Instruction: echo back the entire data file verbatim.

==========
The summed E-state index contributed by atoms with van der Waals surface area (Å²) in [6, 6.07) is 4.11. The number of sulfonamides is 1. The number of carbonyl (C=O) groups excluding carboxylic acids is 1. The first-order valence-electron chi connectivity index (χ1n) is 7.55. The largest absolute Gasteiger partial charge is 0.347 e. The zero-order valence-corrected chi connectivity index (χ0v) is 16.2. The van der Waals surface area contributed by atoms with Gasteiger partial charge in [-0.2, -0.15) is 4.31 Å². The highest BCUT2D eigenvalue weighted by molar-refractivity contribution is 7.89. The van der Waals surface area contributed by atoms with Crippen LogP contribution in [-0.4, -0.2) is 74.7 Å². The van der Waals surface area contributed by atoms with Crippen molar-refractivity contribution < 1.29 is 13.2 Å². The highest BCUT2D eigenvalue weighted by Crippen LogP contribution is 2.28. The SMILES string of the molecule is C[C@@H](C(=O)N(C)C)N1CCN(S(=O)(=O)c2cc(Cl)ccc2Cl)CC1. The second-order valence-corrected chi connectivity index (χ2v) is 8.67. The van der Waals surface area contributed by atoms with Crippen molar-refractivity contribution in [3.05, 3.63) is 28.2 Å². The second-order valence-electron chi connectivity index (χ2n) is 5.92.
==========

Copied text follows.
The summed E-state index contributed by atoms with van der Waals surface area (Å²) in [6, 6.07) is 4.11. The number of sulfonamides is 1. The number of carbonyl (C=O) groups excluding carboxylic acids is 1. The first-order valence-electron chi connectivity index (χ1n) is 7.55. The largest absolute Gasteiger partial charge is 0.347 e. The zero-order valence-corrected chi connectivity index (χ0v) is 16.2. The van der Waals surface area contributed by atoms with Gasteiger partial charge in [-0.2, -0.15) is 4.31 Å². The highest BCUT2D eigenvalue weighted by molar-refractivity contribution is 7.89. The van der Waals surface area contributed by atoms with Crippen LogP contribution in [-0.4, -0.2) is 74.7 Å². The van der Waals surface area contributed by atoms with Crippen molar-refractivity contribution < 1.29 is 13.2 Å². The highest BCUT2D eigenvalue weighted by Crippen LogP contribution is 2.28. The SMILES string of the molecule is C[C@@H](C(=O)N(C)C)N1CCN(S(=O)(=O)c2cc(Cl)ccc2Cl)CC1. The second-order valence-corrected chi connectivity index (χ2v) is 8.67. The van der Waals surface area contributed by atoms with Crippen molar-refractivity contribution in [3.05, 3.63) is 28.2 Å². The second-order valence-electron chi connectivity index (χ2n) is 5.92.